Marina Sachs is tired of hearing they don't look like an addict.
The SOBERBABY creator identifies as an alcoholic and an addict, but when talking about their experiences, they’re often met with dismissive disbelief — they don’t seem like an addict because they don’t look like one.
The truth, Sachs said, is there’s not a particular ‘look’ to an addict, but stereotypes run deep. Sachs, a UF graduate student in the Master of Fine Arts program, said the perception of addicts is a product of a society-wide stigma, a concept made apparent to them by their conversations with addicts and non-addicts.
SOBERBABY, Sachs’ Instagram Live talk show, was born with the goal of erasing this stigma. The show debuted February 12 with an Instagram post captioned “where it all begins.” Running just under an hour, the first episode featured Sachs flying solo, offering their own experiences with addiction and everything that led to the show’s creation.
Every Friday at 5 p.m., Sachs opens both their home and heart to the featured guest of the week and leads a conversation about their individual experiences with addiction. The relationship between Sachs and SOBERBABY guests is showcased by the shared space they sit in every episode, something they said is vital to putting the show in context.
“These conversations are not happening in a vacuum,” Sachs said. “These conversations are real and with real people.”
The talk show/livestream hybrid is often initially incorrectly categorized as a strictly auditory experience by guests and listeners alike. But the show isn’t a podcast, Sachs said. Despite the misnomer, SOBERBABY is currently only available via IGTV.
But each post has a purpose. In candid conversations with friends and family affected by addiction, Sach aims to break stereotypes of the disease one episode at a time.
Sachs’ inspiration for the show stemmed from their sobriety journey, which began three years ago and came with three years’ worth of honest discussions.
“I had some sort of idea where having honest and unfettered conversations with people, things that were usually private and whispered about, things that you aren’t supposed to talk about in public are placed very publicly,” Sachs said.
SOBERBABY started with only Sachs and their cellphone, but the show is gearing up to expand. Custom merch inspired by Sachs’ own designs and other local artists is in the works. A Patreon page is up and running, and episodes are expected to be available on Spotify and other platforms by the end of the month.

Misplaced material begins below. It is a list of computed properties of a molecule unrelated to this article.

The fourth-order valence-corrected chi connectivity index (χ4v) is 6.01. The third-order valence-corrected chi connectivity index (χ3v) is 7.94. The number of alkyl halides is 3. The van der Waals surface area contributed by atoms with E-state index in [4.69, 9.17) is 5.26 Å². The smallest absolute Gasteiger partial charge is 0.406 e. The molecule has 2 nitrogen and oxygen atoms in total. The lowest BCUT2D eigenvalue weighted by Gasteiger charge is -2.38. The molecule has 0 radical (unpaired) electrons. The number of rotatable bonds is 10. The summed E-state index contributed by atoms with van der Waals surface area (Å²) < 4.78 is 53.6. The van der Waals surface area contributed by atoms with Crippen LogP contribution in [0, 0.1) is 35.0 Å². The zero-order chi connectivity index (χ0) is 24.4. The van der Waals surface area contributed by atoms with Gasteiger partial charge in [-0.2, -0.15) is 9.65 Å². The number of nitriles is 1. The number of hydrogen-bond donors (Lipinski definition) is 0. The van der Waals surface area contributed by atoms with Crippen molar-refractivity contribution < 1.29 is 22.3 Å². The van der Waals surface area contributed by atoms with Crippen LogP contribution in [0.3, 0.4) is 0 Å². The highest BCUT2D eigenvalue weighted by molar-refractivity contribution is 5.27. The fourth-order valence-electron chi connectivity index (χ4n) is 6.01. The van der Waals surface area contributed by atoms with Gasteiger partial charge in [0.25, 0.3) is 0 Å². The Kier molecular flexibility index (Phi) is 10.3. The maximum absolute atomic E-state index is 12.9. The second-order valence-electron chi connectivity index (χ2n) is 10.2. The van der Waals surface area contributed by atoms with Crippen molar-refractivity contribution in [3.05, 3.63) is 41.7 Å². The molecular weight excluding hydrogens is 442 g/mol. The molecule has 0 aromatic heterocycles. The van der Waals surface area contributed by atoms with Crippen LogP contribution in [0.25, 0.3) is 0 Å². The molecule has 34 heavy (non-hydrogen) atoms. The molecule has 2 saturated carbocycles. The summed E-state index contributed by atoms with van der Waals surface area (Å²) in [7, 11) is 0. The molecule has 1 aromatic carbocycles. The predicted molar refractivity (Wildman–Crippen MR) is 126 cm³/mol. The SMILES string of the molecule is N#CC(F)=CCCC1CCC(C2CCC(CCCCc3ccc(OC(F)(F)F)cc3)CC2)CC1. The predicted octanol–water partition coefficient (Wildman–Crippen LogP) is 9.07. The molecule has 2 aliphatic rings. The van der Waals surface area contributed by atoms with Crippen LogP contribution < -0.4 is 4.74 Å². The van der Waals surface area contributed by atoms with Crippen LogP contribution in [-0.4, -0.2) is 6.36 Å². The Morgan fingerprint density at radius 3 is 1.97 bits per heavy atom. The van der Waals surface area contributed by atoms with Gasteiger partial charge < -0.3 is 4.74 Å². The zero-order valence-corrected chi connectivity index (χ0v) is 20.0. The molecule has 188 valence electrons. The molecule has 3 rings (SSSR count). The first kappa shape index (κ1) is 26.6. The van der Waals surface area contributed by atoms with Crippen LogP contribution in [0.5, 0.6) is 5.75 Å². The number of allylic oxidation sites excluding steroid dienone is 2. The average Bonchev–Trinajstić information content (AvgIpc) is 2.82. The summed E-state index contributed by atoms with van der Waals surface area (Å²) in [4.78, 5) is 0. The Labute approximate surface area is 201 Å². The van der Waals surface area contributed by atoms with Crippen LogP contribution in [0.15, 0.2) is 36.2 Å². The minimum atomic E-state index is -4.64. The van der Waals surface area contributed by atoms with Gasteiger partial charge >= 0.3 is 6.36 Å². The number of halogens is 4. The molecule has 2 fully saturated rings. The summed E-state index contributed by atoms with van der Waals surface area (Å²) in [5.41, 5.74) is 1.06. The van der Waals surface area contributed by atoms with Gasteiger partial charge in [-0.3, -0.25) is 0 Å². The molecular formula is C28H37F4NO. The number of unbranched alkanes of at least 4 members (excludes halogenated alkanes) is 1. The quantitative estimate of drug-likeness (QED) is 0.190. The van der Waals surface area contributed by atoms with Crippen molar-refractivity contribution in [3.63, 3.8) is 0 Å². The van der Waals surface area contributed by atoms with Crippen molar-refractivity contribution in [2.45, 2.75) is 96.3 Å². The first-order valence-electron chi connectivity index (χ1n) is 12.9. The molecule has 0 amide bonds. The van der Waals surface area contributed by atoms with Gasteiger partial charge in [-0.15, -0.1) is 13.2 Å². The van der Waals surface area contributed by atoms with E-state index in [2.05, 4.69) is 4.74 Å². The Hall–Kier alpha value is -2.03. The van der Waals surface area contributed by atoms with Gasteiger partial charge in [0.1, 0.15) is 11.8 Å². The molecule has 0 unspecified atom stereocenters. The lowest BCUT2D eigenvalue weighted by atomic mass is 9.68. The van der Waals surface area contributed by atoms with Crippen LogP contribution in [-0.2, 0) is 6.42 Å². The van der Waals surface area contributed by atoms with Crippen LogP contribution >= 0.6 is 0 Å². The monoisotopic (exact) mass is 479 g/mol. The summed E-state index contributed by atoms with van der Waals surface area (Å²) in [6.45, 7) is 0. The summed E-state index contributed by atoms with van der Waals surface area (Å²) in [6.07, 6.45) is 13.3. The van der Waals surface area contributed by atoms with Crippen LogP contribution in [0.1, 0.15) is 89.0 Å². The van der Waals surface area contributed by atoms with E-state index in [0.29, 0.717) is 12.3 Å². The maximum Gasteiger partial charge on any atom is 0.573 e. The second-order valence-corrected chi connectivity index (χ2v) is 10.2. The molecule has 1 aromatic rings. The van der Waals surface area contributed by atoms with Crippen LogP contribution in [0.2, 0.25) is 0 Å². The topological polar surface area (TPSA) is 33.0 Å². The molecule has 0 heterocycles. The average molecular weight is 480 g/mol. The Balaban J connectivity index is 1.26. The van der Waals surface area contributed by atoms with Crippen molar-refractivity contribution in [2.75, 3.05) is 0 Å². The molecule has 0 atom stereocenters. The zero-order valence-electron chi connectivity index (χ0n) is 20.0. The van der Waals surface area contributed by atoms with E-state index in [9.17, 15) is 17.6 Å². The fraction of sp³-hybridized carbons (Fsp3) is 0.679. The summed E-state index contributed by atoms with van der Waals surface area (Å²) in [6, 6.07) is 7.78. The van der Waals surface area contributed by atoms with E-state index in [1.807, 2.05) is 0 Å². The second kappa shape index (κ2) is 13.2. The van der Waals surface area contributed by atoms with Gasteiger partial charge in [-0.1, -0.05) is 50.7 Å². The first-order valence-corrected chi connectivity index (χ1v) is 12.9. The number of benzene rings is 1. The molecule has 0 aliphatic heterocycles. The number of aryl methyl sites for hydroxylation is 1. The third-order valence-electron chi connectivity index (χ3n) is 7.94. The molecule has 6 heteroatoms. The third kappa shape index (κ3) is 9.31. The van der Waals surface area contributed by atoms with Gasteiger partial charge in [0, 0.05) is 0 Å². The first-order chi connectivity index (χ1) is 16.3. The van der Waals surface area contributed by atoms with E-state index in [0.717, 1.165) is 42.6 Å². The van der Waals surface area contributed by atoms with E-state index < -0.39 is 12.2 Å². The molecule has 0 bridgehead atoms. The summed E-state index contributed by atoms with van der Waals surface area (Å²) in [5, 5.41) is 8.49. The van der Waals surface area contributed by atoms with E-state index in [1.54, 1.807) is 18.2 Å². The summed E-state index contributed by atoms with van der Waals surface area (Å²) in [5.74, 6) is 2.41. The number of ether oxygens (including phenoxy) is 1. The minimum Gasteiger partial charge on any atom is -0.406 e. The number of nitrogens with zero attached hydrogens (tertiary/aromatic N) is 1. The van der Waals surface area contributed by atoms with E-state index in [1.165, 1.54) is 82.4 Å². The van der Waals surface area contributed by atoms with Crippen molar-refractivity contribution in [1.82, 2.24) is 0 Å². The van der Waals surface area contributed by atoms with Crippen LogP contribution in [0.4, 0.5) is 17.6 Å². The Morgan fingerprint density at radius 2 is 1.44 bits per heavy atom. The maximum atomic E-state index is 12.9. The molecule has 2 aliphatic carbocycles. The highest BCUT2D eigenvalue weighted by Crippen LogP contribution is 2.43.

With the addition of audio engineer Jenny Alpaugh, SOBERBABY is graduating from its humble beginnings to a more advanced setup. The show now operates with an array of professional audio equipment, priming the content for release on more platforms.
The partnership between Sachs and Alpaugh was forged by chance when the two met at a Swamp City Gallery Lounge pop-up market, where Alpaugh was selling her custom crochet designs. Alpaugh already knew of Sachs from their art, and when Sachs mentioned SOBERBABY, Alpaugh said she was immediately intrigued.
Alpaugh said the technical improvement is the first step in the show’s conceptual growth. Multimedia elements, live episodes, international audiences — SOBERBABY is looking to break barriers.
“We’re shooting for the moon, the stars, whatever’s next,” Alpaugh said.
Even in its infancy, SOBERBABY is already touching on topics beyond addiction. Sachs begins every episode providing context of the show with “show notes” — a recap of world issues they said deserve the audience’s attention.
Though SOBERBABY is a lighthearted affair, Sachs said heavier topics are inherently tied to the conversation. Race, class, gender, sexuality and other factors aren’t separated from addiction, Sachs said. Rather, they are integral components in an individual’s experiences with addiction, and Sachs said the issues surrounding them are essential to address on their show.
SOBERBABY’s casual conversations aren’t entirely representative of the darker moments on the journey to sobriety, Sachs said. Incorporating these external factors is their way of adding context to SOBERBABY’s more cavalier approach to addiction.
As SOBERBABY grows, Sachs said they’re growing along with it. Though still touching on past trauma, Sachs said their art, full of vibrant colors and eclectic designs, is now an exercise in professionalism and unbridled joy.
It’s this enthusiasm, along with the deep-rooted desire to make a difference, that carries the future of SOBERBABY — a future Sachs said is limitless.
“I have no other option than to aim as high as possible.”
SOBERBABY is available on Sachs’ Instagram page @marina2mp3. The show streams every Friday at 5 p.m., and past episodes are available via IGTV.
If you or someone you know is struggling with addiction or mental health, call the National Suicide Hotline at 1(800)-273-8255 or the Central Florida Intergroup Alcoholics Anonymous Hotline at (407)-260-5408
Contact Heather at firstname.lastname@example.org. Follow her on Twitter @hgrizzl.